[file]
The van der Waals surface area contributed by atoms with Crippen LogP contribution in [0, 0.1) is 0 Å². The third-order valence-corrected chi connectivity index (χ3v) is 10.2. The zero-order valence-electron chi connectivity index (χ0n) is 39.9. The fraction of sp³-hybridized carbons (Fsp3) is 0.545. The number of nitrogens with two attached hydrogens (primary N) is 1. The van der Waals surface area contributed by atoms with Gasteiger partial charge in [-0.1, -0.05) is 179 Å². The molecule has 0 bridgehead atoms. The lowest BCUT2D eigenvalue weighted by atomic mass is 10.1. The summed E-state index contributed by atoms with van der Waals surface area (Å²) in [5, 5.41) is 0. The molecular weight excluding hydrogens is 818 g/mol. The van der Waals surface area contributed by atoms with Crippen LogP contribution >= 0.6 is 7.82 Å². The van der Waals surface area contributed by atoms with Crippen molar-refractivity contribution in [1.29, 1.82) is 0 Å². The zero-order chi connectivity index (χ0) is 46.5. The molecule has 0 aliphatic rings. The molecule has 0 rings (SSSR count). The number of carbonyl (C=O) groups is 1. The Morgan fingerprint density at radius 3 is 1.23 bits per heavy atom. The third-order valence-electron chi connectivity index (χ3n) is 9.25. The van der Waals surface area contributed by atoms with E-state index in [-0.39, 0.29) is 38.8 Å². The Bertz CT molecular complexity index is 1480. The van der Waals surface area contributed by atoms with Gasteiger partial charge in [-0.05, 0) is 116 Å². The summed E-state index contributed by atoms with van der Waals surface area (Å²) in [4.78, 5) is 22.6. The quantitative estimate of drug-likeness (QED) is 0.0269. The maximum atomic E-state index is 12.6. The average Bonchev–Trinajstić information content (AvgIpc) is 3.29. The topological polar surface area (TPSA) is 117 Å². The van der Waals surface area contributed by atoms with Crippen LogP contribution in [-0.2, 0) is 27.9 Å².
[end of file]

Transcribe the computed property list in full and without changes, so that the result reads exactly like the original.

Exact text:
The van der Waals surface area contributed by atoms with Crippen LogP contribution in [0, 0.1) is 0 Å². The third-order valence-corrected chi connectivity index (χ3v) is 10.2. The zero-order valence-electron chi connectivity index (χ0n) is 39.9. The fraction of sp³-hybridized carbons (Fsp3) is 0.545. The number of nitrogens with two attached hydrogens (primary N) is 1. The van der Waals surface area contributed by atoms with Gasteiger partial charge in [-0.1, -0.05) is 179 Å². The molecule has 0 bridgehead atoms. The lowest BCUT2D eigenvalue weighted by atomic mass is 10.1. The summed E-state index contributed by atoms with van der Waals surface area (Å²) in [5, 5.41) is 0. The molecular weight excluding hydrogens is 818 g/mol. The van der Waals surface area contributed by atoms with Crippen LogP contribution >= 0.6 is 7.82 Å². The van der Waals surface area contributed by atoms with Crippen molar-refractivity contribution in [1.29, 1.82) is 0 Å². The zero-order chi connectivity index (χ0) is 46.5. The molecule has 0 aliphatic rings. The molecule has 0 rings (SSSR count). The number of carbonyl (C=O) groups is 1. The Morgan fingerprint density at radius 3 is 1.23 bits per heavy atom. The third-order valence-electron chi connectivity index (χ3n) is 9.25. The van der Waals surface area contributed by atoms with E-state index in [-0.39, 0.29) is 38.8 Å². The Bertz CT molecular complexity index is 1480. The van der Waals surface area contributed by atoms with Gasteiger partial charge in [-0.05, 0) is 116 Å². The summed E-state index contributed by atoms with van der Waals surface area (Å²) in [4.78, 5) is 22.6. The quantitative estimate of drug-likeness (QED) is 0.0269. The maximum atomic E-state index is 12.6. The average Bonchev–Trinajstić information content (AvgIpc) is 3.29. The topological polar surface area (TPSA) is 117 Å². The van der Waals surface area contributed by atoms with Crippen LogP contribution in [-0.2, 0) is 27.9 Å².